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I have a five year old German Shepherd he is great he listens to me very well. He has always had a issue with the cats we have 3 cats today he grabbed the cat and was shaking it like a toy it was horrific. Idk how I should punish him for this? How I teach him this isn’t ok.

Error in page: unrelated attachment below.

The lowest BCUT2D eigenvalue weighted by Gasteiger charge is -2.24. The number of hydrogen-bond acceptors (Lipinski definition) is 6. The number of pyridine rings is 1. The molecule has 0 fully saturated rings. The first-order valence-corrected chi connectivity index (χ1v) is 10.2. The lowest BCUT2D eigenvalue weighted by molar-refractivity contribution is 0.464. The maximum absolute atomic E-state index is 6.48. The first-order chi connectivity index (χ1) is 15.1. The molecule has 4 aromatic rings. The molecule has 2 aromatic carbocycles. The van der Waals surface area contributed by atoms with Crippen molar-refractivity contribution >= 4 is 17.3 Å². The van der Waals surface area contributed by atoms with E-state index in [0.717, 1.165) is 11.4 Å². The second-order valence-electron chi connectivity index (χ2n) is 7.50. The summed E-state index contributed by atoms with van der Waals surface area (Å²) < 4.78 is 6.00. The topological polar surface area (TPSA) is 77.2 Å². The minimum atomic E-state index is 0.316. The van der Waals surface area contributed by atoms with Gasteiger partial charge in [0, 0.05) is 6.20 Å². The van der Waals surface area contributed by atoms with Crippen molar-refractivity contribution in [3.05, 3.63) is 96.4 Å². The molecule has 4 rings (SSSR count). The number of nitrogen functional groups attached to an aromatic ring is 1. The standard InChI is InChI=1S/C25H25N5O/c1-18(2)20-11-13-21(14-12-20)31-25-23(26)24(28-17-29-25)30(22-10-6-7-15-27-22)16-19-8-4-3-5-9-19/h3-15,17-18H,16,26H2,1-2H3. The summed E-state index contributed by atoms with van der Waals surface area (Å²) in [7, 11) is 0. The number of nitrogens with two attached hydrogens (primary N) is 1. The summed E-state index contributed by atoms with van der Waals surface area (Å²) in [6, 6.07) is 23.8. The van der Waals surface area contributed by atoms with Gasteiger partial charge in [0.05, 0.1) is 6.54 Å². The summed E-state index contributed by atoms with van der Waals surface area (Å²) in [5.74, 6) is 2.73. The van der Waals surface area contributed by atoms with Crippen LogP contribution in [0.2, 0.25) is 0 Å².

Hello Krystal, It sounds like Angel is prey driven towards the cats. Unfortunately that is not as simple as punishing him. He needs to learn high distraction self-control around the cats, he also needs to receive a lot of positive reinforcement for choosing to leave the cats alone to motivate him to do something besides chase the cats. Finally, he should never be left alone with the cats because when you are not around if his issue really is prey driven, he may still chase the cats and harm them without your presence to enforce them. Look for a trainer who is very experienced with remote electric collars and can work on high level obedience around the cat's with the cats moving. A place command, a leave-it command, and an "Out" command, which means leave the area, should all be taught using positive reinforcement, then when Angel is very good at those commands, the e-collar can be used to practice those commands in the presence of the cats and enforce those commands even when you are around the corner, where you can see him but he cannot see you. To practice this without harming the cats, you will need to get Angel used to wearing a soft silicone basket muzzle, and to start with yourself close by and him on a leash, until he can do it with less and less help, but still a muzzle just in case. When he gets to the point where he can leave the cats alone part of the time when they move about, then reward him heavily for choosing to ignore them whenever you see him do it. This part is just as important as the high distraction e-collar training. Finally, practice the training when he can do it consistently without you present, when he cannot see you but you are watching him from somewhere hidden but close by where you can enforce the training. When you cannot supervise the animals together, then they must be confined apart. You cannot remove prey drive. You can only manage it. With all of this, you should see a lot of progress with the right trainer helping you and hard work, but honestly there is no guarantee that he will stop completely, and never have slip-ups since the cats are so close all the time. Most avoidance training that is taught around other animals like chickens and livestock give the dog the ability to avoid the animal when they choose to. This helps the dog self-regulate and make the right choice. Having a dog and cats that he wants to attack so close all the time keeps the dog under constant pressure and the dog may still fail at times. When you use e-collar training you want to use only a high quality e-collar that has at least forty-levels. A cheaply made collar can be dangerous. Garmin, Dogtra, SportDog, and E-collar Technologies are reputable brands. Do not simply strap a collar on a dog and start using it. You can make the problem worse when you do not know how to use it, fit it, and train with it. Hire a professional to help you and spend time learning about e-collar training and positive reinforcement. Best of luck training, Caitlin Crittenden